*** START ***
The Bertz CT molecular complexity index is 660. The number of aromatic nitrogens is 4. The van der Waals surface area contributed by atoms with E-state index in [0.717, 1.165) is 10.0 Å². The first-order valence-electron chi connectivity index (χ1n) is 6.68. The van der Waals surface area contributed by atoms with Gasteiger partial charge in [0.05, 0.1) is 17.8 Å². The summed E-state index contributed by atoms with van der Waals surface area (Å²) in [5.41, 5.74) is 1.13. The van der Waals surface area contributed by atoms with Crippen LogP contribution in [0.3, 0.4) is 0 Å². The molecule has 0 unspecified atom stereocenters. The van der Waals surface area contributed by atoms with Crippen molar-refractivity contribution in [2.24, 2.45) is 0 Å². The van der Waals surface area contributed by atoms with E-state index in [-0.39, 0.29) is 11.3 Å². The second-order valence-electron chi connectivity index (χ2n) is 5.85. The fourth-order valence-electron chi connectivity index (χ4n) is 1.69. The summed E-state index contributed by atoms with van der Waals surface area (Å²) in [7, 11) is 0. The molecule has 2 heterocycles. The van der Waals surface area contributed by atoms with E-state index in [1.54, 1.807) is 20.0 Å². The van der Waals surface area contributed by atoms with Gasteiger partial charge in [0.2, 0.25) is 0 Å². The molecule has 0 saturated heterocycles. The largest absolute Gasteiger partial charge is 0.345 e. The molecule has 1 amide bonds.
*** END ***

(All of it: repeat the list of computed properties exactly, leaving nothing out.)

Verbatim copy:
The Bertz CT molecular complexity index is 660. The number of aromatic nitrogens is 4. The van der Waals surface area contributed by atoms with E-state index in [0.717, 1.165) is 10.0 Å². The first-order valence-electron chi connectivity index (χ1n) is 6.68. The van der Waals surface area contributed by atoms with Gasteiger partial charge in [0.05, 0.1) is 17.8 Å². The summed E-state index contributed by atoms with van der Waals surface area (Å²) in [5.41, 5.74) is 1.13. The van der Waals surface area contributed by atoms with Crippen LogP contribution in [0.3, 0.4) is 0 Å². The molecule has 0 unspecified atom stereocenters. The van der Waals surface area contributed by atoms with Crippen molar-refractivity contribution in [2.24, 2.45) is 0 Å². The van der Waals surface area contributed by atoms with E-state index in [-0.39, 0.29) is 11.3 Å². The second-order valence-electron chi connectivity index (χ2n) is 5.85. The fourth-order valence-electron chi connectivity index (χ4n) is 1.69. The summed E-state index contributed by atoms with van der Waals surface area (Å²) in [7, 11) is 0. The molecule has 2 heterocycles. The van der Waals surface area contributed by atoms with E-state index in [1.54, 1.807) is 20.0 Å². The van der Waals surface area contributed by atoms with Gasteiger partial charge in [0.2, 0.25) is 0 Å². The molecule has 0 saturated heterocycles. The largest absolute Gasteiger partial charge is 0.345 e. The molecule has 1 amide bonds.